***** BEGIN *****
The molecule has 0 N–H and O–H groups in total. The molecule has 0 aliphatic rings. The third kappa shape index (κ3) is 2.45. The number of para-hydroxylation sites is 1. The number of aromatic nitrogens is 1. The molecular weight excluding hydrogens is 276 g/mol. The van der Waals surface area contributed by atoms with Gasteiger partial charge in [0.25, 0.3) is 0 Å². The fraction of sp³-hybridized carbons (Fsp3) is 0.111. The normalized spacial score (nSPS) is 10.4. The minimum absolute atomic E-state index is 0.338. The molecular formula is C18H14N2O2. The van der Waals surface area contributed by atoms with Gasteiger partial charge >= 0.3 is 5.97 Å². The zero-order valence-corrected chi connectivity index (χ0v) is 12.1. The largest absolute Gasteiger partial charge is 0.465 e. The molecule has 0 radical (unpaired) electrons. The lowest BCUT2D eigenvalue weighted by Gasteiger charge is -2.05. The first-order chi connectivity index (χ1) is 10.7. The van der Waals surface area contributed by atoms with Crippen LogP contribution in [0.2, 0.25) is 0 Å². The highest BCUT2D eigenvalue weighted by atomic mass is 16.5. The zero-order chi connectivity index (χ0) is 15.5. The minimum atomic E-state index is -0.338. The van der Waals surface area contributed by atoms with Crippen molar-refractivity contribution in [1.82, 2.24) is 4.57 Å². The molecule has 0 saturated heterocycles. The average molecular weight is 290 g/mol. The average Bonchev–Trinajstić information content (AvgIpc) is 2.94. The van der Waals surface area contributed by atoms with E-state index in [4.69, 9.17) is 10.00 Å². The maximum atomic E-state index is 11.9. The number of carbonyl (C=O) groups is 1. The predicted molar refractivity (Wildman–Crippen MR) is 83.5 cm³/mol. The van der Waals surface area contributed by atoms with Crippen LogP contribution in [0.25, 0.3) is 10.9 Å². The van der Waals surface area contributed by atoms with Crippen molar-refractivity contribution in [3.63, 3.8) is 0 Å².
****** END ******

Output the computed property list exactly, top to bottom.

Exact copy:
The molecule has 0 N–H and O–H groups in total. The molecule has 0 aliphatic rings. The third kappa shape index (κ3) is 2.45. The number of para-hydroxylation sites is 1. The number of aromatic nitrogens is 1. The molecular weight excluding hydrogens is 276 g/mol. The van der Waals surface area contributed by atoms with Gasteiger partial charge in [0.25, 0.3) is 0 Å². The fraction of sp³-hybridized carbons (Fsp3) is 0.111. The normalized spacial score (nSPS) is 10.4. The minimum absolute atomic E-state index is 0.338. The molecular formula is C18H14N2O2. The van der Waals surface area contributed by atoms with Gasteiger partial charge >= 0.3 is 5.97 Å². The zero-order valence-corrected chi connectivity index (χ0v) is 12.1. The largest absolute Gasteiger partial charge is 0.465 e. The molecule has 0 radical (unpaired) electrons. The lowest BCUT2D eigenvalue weighted by Gasteiger charge is -2.05. The first-order chi connectivity index (χ1) is 10.7. The van der Waals surface area contributed by atoms with Crippen LogP contribution in [0.2, 0.25) is 0 Å². The highest BCUT2D eigenvalue weighted by atomic mass is 16.5. The zero-order chi connectivity index (χ0) is 15.5. The minimum atomic E-state index is -0.338. The van der Waals surface area contributed by atoms with Crippen molar-refractivity contribution in [1.82, 2.24) is 4.57 Å². The molecule has 0 saturated heterocycles. The average molecular weight is 290 g/mol. The average Bonchev–Trinajstić information content (AvgIpc) is 2.94. The van der Waals surface area contributed by atoms with E-state index in [4.69, 9.17) is 10.00 Å². The maximum atomic E-state index is 11.9. The number of carbonyl (C=O) groups is 1. The predicted molar refractivity (Wildman–Crippen MR) is 83.5 cm³/mol. The van der Waals surface area contributed by atoms with Crippen LogP contribution in [0.25, 0.3) is 10.9 Å². The van der Waals surface area contributed by atoms with Crippen molar-refractivity contribution in [3.63, 3.8) is 0 Å².